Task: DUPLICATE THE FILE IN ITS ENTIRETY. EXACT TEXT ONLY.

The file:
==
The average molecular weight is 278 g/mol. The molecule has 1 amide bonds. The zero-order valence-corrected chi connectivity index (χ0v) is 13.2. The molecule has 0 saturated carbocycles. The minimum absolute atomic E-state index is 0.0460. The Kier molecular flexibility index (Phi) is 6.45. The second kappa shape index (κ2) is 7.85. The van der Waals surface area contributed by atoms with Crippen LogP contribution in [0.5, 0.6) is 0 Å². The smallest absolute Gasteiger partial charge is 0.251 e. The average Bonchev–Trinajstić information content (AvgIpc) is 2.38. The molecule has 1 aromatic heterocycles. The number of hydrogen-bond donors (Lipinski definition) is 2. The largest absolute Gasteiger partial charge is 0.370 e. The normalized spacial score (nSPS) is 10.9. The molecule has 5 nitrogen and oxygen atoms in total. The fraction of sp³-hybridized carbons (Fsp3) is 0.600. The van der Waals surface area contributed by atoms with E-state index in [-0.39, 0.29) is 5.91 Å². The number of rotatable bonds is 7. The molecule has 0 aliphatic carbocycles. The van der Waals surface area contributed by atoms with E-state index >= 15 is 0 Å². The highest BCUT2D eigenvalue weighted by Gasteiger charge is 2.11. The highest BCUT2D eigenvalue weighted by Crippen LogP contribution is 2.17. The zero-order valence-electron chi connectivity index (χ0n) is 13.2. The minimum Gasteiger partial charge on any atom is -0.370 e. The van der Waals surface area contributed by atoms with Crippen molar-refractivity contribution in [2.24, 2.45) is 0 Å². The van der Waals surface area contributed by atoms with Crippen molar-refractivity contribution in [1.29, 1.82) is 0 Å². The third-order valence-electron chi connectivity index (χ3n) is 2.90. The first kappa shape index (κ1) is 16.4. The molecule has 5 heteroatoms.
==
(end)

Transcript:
The average molecular weight is 278 g/mol. The molecule has 1 amide bonds. The zero-order valence-corrected chi connectivity index (χ0v) is 13.2. The molecule has 0 saturated carbocycles. The minimum absolute atomic E-state index is 0.0460. The Kier molecular flexibility index (Phi) is 6.45. The second kappa shape index (κ2) is 7.85. The van der Waals surface area contributed by atoms with Crippen LogP contribution in [0.5, 0.6) is 0 Å². The smallest absolute Gasteiger partial charge is 0.251 e. The average Bonchev–Trinajstić information content (AvgIpc) is 2.38. The molecule has 1 aromatic heterocycles. The number of hydrogen-bond donors (Lipinski definition) is 2. The largest absolute Gasteiger partial charge is 0.370 e. The normalized spacial score (nSPS) is 10.9. The molecule has 5 nitrogen and oxygen atoms in total. The fraction of sp³-hybridized carbons (Fsp3) is 0.600. The van der Waals surface area contributed by atoms with E-state index in [-0.39, 0.29) is 5.91 Å². The number of rotatable bonds is 7. The molecule has 0 aliphatic carbocycles. The van der Waals surface area contributed by atoms with E-state index >= 15 is 0 Å². The highest BCUT2D eigenvalue weighted by Gasteiger charge is 2.11. The highest BCUT2D eigenvalue weighted by Crippen LogP contribution is 2.17. The zero-order valence-electron chi connectivity index (χ0n) is 13.2. The minimum Gasteiger partial charge on any atom is -0.370 e. The van der Waals surface area contributed by atoms with Crippen molar-refractivity contribution in [2.24, 2.45) is 0 Å². The van der Waals surface area contributed by atoms with Crippen molar-refractivity contribution in [1.29, 1.82) is 0 Å². The third-order valence-electron chi connectivity index (χ3n) is 2.90. The first kappa shape index (κ1) is 16.4. The molecule has 5 heteroatoms.